At a full council meeting held yesterday (7 July), council approved the sale of a portion of the Harare Gardens to African Sun (PVT) Ltd in a deal that is expected to raise $1.76 million for the City.
African Sun – who co-own Crown Plaza Hotel with Legacy Group – have for some time been seeking to acquire two hectares stretching north into Harare Gardens in order to upgrade their facilities to meet world class standards. The land includes an area adjoining Les Brown Swimming Pool and another measuring 2,050 square metres currently being used as a car park.
The proposed sale of the portion of the Park has divided councillors forcing council to reject the sale on previous occasions. However, yesterday’s vote went in favour, albeit very narrowly, with 18 councillors voting in favour of the sale and 14 against.
It is not clear yet if the notice of sale will be put up for public objection, but this approval means that the hospitality group is now poised to proceed with its plans to expand the Crown Plaza Hotel to include a state-of-the-art conference centre, open air restaurant, bar and a satellite kitchen.
In a recent presentation to council’s Finance and Development Committee, African Sun and Legacy Group also undertook to upgrade all public areas within the park including construction of a walkway (sky walk) to link facilities, to refurbish the National Art Gallery including sponsorship of local artists, and rehabilitation of Les Brown Swimming Pool.
“The Hotel also undertook to relocate and modernise the Entertainment Recreational Stage further with the Harare Gardens, construction of a Health and Racquet Sports facilities and incorporating Les Brown Pools, support and assistance with upgrading and maintenance of the whole of Harare Gardens and ablution facilities, (and) upgrading the surrounding area of Park Lane,” reads minutes from the presentation that was done on 23 May.
However, besides the 14 councillors who voted against the sale, other stakeholders such as the Harare Residents Trust have criticised the decision, saying that the development will have negative social and environmental effects on the City.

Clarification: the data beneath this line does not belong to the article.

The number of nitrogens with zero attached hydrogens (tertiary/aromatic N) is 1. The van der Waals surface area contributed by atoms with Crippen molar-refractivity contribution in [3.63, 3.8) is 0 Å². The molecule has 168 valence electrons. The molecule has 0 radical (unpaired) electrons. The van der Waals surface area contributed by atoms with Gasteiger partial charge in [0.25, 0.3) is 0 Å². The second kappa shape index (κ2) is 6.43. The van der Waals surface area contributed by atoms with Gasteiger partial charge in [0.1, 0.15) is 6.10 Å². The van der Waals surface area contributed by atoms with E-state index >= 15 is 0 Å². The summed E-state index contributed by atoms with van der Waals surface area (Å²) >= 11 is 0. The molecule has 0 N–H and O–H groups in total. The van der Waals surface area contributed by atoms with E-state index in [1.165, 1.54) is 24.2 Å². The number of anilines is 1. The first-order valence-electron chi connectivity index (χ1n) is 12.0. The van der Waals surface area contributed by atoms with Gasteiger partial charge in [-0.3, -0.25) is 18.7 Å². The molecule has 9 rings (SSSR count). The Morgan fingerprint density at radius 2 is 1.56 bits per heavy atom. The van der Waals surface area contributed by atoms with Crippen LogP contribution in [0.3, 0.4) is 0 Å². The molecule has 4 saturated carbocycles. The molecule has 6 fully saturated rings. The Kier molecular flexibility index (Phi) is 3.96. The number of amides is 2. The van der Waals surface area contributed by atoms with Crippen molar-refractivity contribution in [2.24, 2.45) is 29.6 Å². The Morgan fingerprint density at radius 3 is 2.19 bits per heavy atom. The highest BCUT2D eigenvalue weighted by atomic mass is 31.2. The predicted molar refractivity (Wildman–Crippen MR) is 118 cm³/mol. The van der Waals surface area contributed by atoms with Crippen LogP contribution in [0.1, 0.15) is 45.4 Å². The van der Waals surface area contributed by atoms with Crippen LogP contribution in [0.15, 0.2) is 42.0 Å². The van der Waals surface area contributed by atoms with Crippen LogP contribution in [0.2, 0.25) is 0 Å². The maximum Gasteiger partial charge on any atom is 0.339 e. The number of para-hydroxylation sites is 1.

“The council must consider that Harare Gardens serves as a recreational facility and breathing space for the City. Those firms who want spaces should be allocated land on the city outskirts,” said Sharon Magodyo of HRT. “City of Harare has no clue how to get out of their current situation. They are stripping the City of its most valuable immovable assets in order to benefit only those directly connected with council. Council management have found another way to benefit from asset stripping, and are using councillors to do it, as councillors want to be seen to be proactive in addressing council workers’ salaries which have not been paid for six months. The solution is to rid council of its many redundant employees, and to improve transparency and efficiency. The HRT believes that Harare Gardens must be preserved for future generations,” she added.
Kudzai Chatiza a local government expert was quoted by a local weekly newspaper in April saying that selling part of the Harare Gardens was not a wise decision.
“It is an open space, a breathing space of the city which should not be tampered with. When the founding fathers of Harare created it, they knew it would serve a special purpose and I do not think anything has changed,” said Chatiza.
Harare Gardens is a popular recreational park offering sitting space, entertainment facilities, and a restaurant. Environmentalists also emphasise that open spaces such as the Park serve as carbon sinks to absorb toxic gases from traffic in cities.
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Image: View of the Crowne Plaza from the National Art Gallery of Zimbabwe.
Image Credit: Baynham Goredema